His Excellency Mr António Guterres
United Nations Secretary-General
NEW YORK

 

Your Excellency,

We write to you as member states of the United Nations that are committed to building more peaceful, just and inclusive societies, pursuant to Sustainable Development Goal 16. With this joint letter, we hope to inform your reflection on the recommendations to advance our Common Agenda, as requested in the Declaration on the Commemoration of the Seventy-fifth Anniversary of the United Nations.

We are writing this letter in the context of a pandemic that has dramatically altered societies around the globe. It has exposed inequalities, exacerbated injustices and contributed to a wave of protest and unrest. It has had a particularly dire impact in conflict-affected countries, but calls for strengthened respect for human rights, democracy and the rule of law, including more dignity, equality and justice, can be heard around the world. The pandemic has also demonstrated our interdependency and the need for stronger international cooperation, including vaccine equity. Preventing conflict, sustaining peace, promoting the rule of law and access to justice are crucial to building back better.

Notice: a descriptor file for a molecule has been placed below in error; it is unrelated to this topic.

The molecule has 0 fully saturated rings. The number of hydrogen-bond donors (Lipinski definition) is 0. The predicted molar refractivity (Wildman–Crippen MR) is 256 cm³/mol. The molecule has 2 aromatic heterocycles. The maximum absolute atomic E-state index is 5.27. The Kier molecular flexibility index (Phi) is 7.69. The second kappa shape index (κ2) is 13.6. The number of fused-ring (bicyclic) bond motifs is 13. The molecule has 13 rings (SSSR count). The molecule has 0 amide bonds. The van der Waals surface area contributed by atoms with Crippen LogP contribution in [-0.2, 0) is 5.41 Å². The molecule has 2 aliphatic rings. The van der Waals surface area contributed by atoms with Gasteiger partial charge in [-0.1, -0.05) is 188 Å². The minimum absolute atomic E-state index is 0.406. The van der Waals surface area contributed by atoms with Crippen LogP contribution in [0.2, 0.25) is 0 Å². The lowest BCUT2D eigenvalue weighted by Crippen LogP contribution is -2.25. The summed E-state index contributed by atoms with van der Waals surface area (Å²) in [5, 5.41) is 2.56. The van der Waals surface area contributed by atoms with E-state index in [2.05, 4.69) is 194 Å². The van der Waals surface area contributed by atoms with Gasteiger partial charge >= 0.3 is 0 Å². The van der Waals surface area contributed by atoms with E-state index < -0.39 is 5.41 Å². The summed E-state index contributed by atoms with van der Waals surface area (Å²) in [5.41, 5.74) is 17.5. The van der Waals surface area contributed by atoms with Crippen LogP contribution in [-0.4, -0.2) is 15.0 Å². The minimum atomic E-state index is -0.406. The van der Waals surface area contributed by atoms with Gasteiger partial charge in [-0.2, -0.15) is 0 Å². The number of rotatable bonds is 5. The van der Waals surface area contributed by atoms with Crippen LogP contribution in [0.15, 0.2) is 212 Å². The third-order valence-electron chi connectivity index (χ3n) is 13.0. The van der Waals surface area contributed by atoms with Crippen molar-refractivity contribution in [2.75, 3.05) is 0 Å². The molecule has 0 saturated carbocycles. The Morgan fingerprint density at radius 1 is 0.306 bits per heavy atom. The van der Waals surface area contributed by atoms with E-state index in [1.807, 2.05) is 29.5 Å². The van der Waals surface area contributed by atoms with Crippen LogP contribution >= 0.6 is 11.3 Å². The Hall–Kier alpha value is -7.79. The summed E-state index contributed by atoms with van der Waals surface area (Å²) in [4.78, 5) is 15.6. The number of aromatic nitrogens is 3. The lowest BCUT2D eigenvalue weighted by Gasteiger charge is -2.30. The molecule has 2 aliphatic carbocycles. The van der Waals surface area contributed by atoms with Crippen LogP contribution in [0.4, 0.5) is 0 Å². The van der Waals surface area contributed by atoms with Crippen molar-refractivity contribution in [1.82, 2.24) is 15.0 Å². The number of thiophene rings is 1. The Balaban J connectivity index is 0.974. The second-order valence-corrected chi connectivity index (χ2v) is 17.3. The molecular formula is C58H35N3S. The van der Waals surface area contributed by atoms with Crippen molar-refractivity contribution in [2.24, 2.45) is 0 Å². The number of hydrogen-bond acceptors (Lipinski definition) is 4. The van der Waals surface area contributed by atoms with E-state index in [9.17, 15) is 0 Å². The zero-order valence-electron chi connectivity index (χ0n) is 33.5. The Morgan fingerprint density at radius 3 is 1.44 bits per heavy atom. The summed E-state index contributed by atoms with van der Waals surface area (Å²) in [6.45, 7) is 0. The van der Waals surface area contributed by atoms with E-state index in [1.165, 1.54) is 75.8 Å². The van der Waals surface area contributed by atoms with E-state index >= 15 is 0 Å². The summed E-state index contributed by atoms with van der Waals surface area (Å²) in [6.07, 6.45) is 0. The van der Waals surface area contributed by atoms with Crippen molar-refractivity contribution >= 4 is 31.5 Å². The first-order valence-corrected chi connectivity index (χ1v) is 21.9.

Against this backdrop, we heed your call for ‘a new social contract for a new era’ under the Common Agenda, and agree that it necessary to rethink the fundamentals of our societies, as we work towards a more equitable, more resilient, more peaceful and sustainable future.